Sunday, January 4, 2015

Loud and Clear: Part 4: The Technical Elements of Voice: Word Choice

First off, Happy New Year! I'm always excited for the flip of the calendar, but this particular turn into January is something I've been waiting for since May 2013 because it means, we are finally in the calendar year that my debut novel, Becoming Jinn, hits shelves! Congratulations to all the 2015ers out there!
Okay, and now back to our regularly scheduled programming: our series on voice!
This month, I finish our discussion on the technical elements—the writing mechanics—that play a direct role in voice by focusing on word choice. In next month’s post—the final in this five-part series on voice—I’ll offer some tips and tricks you can use to find your writing voice. (For the first part in this series in which I define voice, click here; the second part on POV can be found here; and the third part on tense, grammar and punctuation, and sentence structure can be found here.)
Word Choice
To begin this discussion on word choice, I’d like to return to an author I've used previously in this series: it's an example from Eleanor and Park, one of my favorite books from one of my favorite writers, Rainbow Rowell.

Here, I’m going to start with a purposely subpar version of a scene in Eleanor and Park and follow it up with the actual published version.

The poor imitation:

Eleanor came home from school. Her mom followed her into her younger sister and brothers’ bedroom. Eleanor peered at the clothes on her bed.
“I found money in the laundry,” her mom said, giving Eleanor a knowing glance.
Eleanor’s stomach twisted into knots. She knew they could only afford used clothes and other small things. She hated that Ritchie spent most of their money at the bar. It was lucky they had anything, really.

The terrific original (published excerpt from Eleanor and Park by Rainbow Rowell):

When Eleanor got home from school, her mom followed her into the kids’ room. There were two new pairs of Goodwill jeans folded on the top bunk.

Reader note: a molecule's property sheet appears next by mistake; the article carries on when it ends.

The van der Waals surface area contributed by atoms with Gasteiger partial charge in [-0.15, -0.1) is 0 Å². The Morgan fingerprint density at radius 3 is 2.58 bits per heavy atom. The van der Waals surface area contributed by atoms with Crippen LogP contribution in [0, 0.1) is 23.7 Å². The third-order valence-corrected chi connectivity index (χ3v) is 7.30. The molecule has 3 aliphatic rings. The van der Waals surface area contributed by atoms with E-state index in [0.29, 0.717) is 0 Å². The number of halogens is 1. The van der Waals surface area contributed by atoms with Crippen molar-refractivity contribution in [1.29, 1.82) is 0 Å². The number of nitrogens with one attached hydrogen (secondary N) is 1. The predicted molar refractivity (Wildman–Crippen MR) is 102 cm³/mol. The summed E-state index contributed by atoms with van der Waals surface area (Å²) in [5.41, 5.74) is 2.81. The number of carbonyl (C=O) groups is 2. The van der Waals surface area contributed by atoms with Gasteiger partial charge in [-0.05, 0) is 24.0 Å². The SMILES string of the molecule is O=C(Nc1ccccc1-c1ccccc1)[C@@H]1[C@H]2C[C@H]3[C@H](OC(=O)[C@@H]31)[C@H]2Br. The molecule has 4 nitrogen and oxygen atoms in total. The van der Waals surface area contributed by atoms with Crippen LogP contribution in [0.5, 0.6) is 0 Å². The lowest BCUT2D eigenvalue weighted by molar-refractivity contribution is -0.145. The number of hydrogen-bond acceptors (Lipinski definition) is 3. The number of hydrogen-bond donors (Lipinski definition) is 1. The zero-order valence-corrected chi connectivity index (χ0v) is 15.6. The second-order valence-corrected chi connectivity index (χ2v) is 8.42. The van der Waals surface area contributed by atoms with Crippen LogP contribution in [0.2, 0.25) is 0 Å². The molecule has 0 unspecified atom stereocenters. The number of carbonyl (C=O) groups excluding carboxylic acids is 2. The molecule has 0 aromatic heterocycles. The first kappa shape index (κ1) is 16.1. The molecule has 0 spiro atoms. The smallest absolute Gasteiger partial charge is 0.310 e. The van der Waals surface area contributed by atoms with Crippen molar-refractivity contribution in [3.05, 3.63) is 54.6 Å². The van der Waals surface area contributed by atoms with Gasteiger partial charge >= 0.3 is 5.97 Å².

“I found some money when I was doing laundry,” her mom said. Which meant Ritchie had accidentally left money in his pants. If he came home drunk, he’d never ask about it--he’d just assume he spent it at the bar.
Whenever her mom found money, she tried to spend it on things Ritchie would never notice. Clothes for Eleanor. New underwear for Ben. Cans of tuna fish and bags of flour. Things that could be hidden in drawers or cupboards.
Her mom had become some sort of genius double agent since she hooked up with Ritchie. It was like she was keeping them all alive behind his back.

While there are a lot of differences, there are some key pieces in terms of word choice. Let’s look at the first paragraph. The imitation says, “younger sister and brothers’ bedroom.” The original says “kid’s room.” If you’ve read the book, you know Eleanor refers to her siblings as “the kids”. This is Eleanor’s voice shining through. Using “kids” instead of sister or brother is a word choice that speaks directly to creating a distinct voice for Eleanor.
Moving on to the next paragraph, the imitation uses generic words while the original uses specific, purposeful words. For example, the original uses “Goodwill jeans” instead of “clothes.” It uses “top bunk” instead of “bed”. Think about how much we learn about Eleanor and her family simply from the use of specific versus generic words. This plays out fully in the complete excerpt here.
This is what word choice is all about: It’s being specific instead of general. It’s cutting words that are unnecessary. It’s making sure the details matter.
Of course there are other things that shine in Rainbow Rowell’s piece that contribute to great writing voice: things like vivid verbs and turn of phrase (and incredible talent! *fangirling*).
But overall, word choice in terms of voice can be boiled down to small changes that make a world of difference.
And so this post concludes the section on the technical elements of voice. I hope you can see now that voice isn’t some elusive thing that is difficult to grasp. It’s not something you have or don’t have. I think a lot of voice is simply paying attention to the details. And knowing which details are the most important to pay attention to.
That's what the posts in this series so far should be showing you. Point of view, tense, grammar and punctuation, sentence structure, and word choice all have a direct role in creating a unique voice.

In next month’s final post in the series, I’ll give you some tips and exercises you can use to do what this series is all about: Find your writing voice.

Lori Goldstein is the author of Becoming Jinn (now available for preorder; Feiwel and Friends/Macmillan, May 12, 2015, sequel, Spring 2016). With a degree in journalism and more than 10 years of experience, Lori is a freelance copyeditor and manuscript consultant for all genres. She focuses on the nitty-gritty, letting writers focus on the writing.

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